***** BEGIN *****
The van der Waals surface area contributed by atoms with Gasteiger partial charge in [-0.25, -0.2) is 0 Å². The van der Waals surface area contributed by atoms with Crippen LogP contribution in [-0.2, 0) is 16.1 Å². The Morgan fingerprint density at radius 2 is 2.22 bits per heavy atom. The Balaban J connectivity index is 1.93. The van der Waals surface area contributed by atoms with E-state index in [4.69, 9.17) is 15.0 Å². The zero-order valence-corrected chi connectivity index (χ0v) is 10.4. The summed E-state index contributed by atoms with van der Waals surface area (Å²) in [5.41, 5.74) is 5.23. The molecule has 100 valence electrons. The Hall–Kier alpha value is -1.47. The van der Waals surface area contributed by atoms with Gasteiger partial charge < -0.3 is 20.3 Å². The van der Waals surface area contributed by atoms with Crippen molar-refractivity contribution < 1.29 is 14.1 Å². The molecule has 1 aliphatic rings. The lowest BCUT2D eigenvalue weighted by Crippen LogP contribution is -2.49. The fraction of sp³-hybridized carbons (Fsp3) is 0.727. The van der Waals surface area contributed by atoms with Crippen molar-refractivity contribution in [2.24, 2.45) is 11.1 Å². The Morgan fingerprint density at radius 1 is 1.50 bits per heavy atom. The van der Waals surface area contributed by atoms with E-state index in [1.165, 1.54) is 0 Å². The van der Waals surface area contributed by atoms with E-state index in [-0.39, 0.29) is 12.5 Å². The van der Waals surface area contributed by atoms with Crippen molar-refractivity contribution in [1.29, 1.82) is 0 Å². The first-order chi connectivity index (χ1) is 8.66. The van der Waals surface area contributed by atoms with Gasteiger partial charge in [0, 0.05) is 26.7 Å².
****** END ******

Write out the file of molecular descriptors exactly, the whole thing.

The van der Waals surface area contributed by atoms with Gasteiger partial charge in [-0.25, -0.2) is 0 Å². The van der Waals surface area contributed by atoms with Crippen LogP contribution in [-0.2, 0) is 16.1 Å². The Morgan fingerprint density at radius 2 is 2.22 bits per heavy atom. The Balaban J connectivity index is 1.93. The van der Waals surface area contributed by atoms with E-state index in [4.69, 9.17) is 15.0 Å². The zero-order valence-corrected chi connectivity index (χ0v) is 10.4. The summed E-state index contributed by atoms with van der Waals surface area (Å²) in [5.41, 5.74) is 5.23. The molecule has 100 valence electrons. The Hall–Kier alpha value is -1.47. The van der Waals surface area contributed by atoms with Gasteiger partial charge < -0.3 is 20.3 Å². The van der Waals surface area contributed by atoms with Crippen molar-refractivity contribution < 1.29 is 14.1 Å². The molecule has 1 aliphatic rings. The lowest BCUT2D eigenvalue weighted by Crippen LogP contribution is -2.49. The fraction of sp³-hybridized carbons (Fsp3) is 0.727. The van der Waals surface area contributed by atoms with Crippen molar-refractivity contribution in [2.24, 2.45) is 11.1 Å². The Morgan fingerprint density at radius 1 is 1.50 bits per heavy atom. The van der Waals surface area contributed by atoms with E-state index in [1.165, 1.54) is 0 Å². The van der Waals surface area contributed by atoms with E-state index in [-0.39, 0.29) is 12.5 Å². The van der Waals surface area contributed by atoms with Crippen molar-refractivity contribution in [1.29, 1.82) is 0 Å². The first-order chi connectivity index (χ1) is 8.66. The van der Waals surface area contributed by atoms with Gasteiger partial charge in [0, 0.05) is 26.7 Å².